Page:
Quit Your Depressing Wall Street Job And Start One Of These Awesome Careers

Are you frustrated with your pay this year?

Is the new, post-crisis Wall Street not exactly what you signed up for?

Don’t whine about the government screwing with your livelihood.

Just quit and do something you really love.

We’ve found several street alums now doing entrepreneurial jobs that are way more satisfying and fun.

Check them out >

Jessi Walther teaches kids to cook

Old job: trader at Bear Stearns

New job: launching her company, Cupcake Kids

She told CBS News that she's working harder than she ever did on Wall Street.

Timo Weiland launched a clothing line

Old job: M&A at Deutsche Bank

New job: designer, Timo Weiland (www.timoweiland.com) and timo! wallets (www.timowallets.com)

Weiland quoted Charles Dickens when we asked him about his decision to leave Wall Street for his dream job:

'Great men are seldom overscrupulous with the arrangement of their attire.'

Bryan Gunderson became a bartender

Old job: analyst at JP Morgan

New job: bartender

'I always frequent bars, so why not be on the other side?'' he told Bloomberg.

Neel Kashkari became a woodsman

Old job: federal bailout chief

New job: woodsman

Kashkari ditched Wall Street for a life in the woods. He went a little nuts managing the $700 billion and said he needed to detox.

Since then, Kashkari decided to head back into the fray. He now has a...

Newer job: PIMCO

Sarah Lurie started a gym

Old job: Junior trader at Societe General

New job: running Iron Core Kettlebells gym in San Diego. She also has a series of professionally-produced, instructional DVDs.

'It was kind of scary to give up that independence and really not know what exactly was next,' she told the Wall Street Journal.

Thomas Brause went from the stock exchange to the sausage exchange

Old job: head of settlements, Instinet

New job: running 'Frankfurter Worscht Boerse,' or 'The Frankfurt Sausage Exchange,' his food cart, on the streets of Frankfurt, Germany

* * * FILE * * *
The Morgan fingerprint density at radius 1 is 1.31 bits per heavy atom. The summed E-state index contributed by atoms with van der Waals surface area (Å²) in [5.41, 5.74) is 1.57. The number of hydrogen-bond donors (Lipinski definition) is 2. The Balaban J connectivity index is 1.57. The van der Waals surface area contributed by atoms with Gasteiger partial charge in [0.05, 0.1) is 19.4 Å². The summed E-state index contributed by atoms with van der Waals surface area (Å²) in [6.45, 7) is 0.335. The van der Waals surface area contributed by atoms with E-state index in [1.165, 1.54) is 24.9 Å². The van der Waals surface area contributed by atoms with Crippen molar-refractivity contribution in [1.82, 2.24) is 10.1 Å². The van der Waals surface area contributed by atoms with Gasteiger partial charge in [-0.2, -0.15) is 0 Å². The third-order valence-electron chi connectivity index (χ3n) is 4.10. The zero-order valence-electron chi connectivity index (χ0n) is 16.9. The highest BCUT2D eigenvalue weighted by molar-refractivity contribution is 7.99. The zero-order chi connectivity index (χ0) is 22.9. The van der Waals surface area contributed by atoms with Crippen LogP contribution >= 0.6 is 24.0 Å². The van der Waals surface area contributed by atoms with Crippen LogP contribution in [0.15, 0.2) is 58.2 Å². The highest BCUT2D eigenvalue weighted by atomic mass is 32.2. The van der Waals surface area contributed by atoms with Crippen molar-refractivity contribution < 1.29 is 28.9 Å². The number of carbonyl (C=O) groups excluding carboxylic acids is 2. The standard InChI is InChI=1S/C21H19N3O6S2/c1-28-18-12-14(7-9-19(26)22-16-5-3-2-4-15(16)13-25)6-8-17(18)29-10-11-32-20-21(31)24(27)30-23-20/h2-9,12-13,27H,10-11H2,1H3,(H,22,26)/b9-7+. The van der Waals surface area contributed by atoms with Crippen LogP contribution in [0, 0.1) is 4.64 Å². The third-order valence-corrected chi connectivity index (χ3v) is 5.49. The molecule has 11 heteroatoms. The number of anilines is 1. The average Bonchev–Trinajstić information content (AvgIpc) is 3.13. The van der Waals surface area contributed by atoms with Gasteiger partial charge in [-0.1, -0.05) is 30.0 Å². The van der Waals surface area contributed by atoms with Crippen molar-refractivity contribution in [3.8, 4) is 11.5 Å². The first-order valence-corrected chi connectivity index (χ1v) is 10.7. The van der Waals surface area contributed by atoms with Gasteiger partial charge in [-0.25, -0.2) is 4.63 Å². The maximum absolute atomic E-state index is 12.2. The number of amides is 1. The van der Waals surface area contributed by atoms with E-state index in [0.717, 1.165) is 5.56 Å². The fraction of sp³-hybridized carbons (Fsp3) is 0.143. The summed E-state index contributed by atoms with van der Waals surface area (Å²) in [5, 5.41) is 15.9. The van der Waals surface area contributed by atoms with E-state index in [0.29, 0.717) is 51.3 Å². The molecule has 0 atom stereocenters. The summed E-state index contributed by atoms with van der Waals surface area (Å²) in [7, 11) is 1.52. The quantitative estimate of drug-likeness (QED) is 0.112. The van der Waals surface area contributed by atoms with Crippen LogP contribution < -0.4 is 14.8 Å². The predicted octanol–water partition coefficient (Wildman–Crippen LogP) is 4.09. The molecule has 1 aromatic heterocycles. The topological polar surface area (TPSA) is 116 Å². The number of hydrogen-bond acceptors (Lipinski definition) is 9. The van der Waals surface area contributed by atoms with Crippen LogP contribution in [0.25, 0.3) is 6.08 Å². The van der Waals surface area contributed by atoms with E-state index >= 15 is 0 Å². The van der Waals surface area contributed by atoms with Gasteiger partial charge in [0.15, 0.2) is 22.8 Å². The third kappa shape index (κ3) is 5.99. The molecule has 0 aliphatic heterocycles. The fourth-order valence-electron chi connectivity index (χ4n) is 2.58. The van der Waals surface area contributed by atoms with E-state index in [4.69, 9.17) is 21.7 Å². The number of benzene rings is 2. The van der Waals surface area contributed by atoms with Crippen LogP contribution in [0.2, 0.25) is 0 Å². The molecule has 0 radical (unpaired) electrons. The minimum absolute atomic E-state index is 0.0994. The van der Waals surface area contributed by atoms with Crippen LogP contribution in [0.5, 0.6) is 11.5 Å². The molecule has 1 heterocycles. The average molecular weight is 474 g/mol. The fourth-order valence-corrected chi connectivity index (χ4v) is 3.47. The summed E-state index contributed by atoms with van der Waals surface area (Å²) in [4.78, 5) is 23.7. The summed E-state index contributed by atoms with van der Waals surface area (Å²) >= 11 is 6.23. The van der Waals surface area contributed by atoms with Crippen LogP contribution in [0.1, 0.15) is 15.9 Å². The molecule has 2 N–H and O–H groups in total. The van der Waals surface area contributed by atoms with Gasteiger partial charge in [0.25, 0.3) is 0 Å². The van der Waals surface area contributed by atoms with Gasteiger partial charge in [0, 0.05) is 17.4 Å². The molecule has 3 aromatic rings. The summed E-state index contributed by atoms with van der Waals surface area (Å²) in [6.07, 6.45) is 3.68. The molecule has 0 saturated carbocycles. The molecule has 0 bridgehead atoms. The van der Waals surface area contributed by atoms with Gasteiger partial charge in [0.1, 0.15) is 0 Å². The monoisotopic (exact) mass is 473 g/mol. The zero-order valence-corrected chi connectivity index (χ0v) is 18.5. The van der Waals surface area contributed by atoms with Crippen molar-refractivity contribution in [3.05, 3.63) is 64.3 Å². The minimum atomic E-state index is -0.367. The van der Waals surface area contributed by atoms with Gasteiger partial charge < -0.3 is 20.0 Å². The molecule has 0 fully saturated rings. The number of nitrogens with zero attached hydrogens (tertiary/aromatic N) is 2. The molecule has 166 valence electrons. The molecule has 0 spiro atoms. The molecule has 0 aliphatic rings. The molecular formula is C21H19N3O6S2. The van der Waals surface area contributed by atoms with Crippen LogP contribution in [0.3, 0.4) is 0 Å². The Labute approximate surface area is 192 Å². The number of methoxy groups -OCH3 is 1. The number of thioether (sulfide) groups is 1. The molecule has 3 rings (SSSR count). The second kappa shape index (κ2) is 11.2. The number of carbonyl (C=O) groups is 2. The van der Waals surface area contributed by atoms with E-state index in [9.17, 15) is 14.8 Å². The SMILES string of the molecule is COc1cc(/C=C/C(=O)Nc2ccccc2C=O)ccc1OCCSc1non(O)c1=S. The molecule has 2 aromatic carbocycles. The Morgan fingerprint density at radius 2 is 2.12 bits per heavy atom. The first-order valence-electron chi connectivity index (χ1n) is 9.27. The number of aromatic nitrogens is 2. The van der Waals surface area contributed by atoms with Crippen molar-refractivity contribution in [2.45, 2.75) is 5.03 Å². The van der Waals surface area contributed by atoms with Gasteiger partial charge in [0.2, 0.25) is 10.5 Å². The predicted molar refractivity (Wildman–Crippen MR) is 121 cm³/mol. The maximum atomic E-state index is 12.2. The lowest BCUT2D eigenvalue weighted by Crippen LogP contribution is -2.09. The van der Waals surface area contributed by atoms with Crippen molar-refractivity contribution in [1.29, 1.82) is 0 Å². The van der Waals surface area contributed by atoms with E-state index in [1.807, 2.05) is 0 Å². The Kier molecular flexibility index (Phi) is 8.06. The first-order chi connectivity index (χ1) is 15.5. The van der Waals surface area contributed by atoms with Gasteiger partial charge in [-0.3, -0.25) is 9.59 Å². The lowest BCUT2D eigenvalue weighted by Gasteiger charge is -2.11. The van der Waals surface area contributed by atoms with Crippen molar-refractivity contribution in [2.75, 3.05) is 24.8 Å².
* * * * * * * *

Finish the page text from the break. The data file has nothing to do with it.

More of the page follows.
He told Forbes that he used to spend the day wishing he could find a hearty sausage and fries.

'I really enjoy the job change because I'm on my own. I have no brown nose,' he says.

Evelyn Stevens turned pro biker

Shu Kim

Old job: global real estate for Lehman Brothers

New job: running shustir.com, a web site where customers can buy from local businesses across the country. Small businesses--coffee shops, art stores, graphic designers--sign up to get a storefront on the site.

'We want to support local businesses that are really the fabric of our communities,' Kim told Forbes.

Richard Brauman started selling caviar

Old job: staffer at the Federal Reserve Bank

New job: running The Little Pearl, a company that sells fresh, preservative-free caviar to Whole Foods markets, local hotels, upscale restaurants, and through mail order. He's also working on new methods of harvesting caviar.

'Personally, I'd like to do this my whole life,' he told the Boston Globe.

Jonathan Rojewski

Old job: hedge fund manager at Pequot Capital

New job: running Tanteo, a Tequila manufacturer that makes three flavours of tequila: 'Jalapeño' (the most popular), 'Chocolate,' and 'Tropical.'

Rojewski told us his story: 'Wall Street was never a destination for me… it was always a means to an end.

'Coming from a family of entrepreneurs, I always wanted to build my own company and to create a memorable, lasting brand.

'I had been spending a lot of time in Mexico (Guadalajara and Tequila specifically) and was really intrigued by tequila and tequila culture, specifically the fact that the agave has this mythical history, that tequila has an appellation of origin like Scotch and Champagne, and most importantly that it was so widely misunderstood in the states.'

Talk about passion!

Jon Winklereid became a cowboy

Old job: COO and Co-President of Goldman Sachs

New job: Now he's 100% gentleman cowboy. He's a near-professional-level 'cutter,' a sport in which horseback riders separate one calf from the cattle herd.

He owns a $460,000 stallion named 'I Sho Spensive.'

Graham Birch became a farmer

Jim Cramer became a talking head

Old job: hedge fund manager

New job: talking head on Mad Money

He swears journalism was his first love all along.

Burned out, Cramer cashed out of his hedge fund, at the end of 2000. Before that he was a broker at Goldman Sachs.

Check out Cramer's website www.thestreet.com.

NOW WATCH: Money & Markets videos

Business Insider Emails & Alerts

Site highlights each day to your inbox.

Follow Business Insider Australia on Facebook, Twitter, LinkedIn, and Instagram.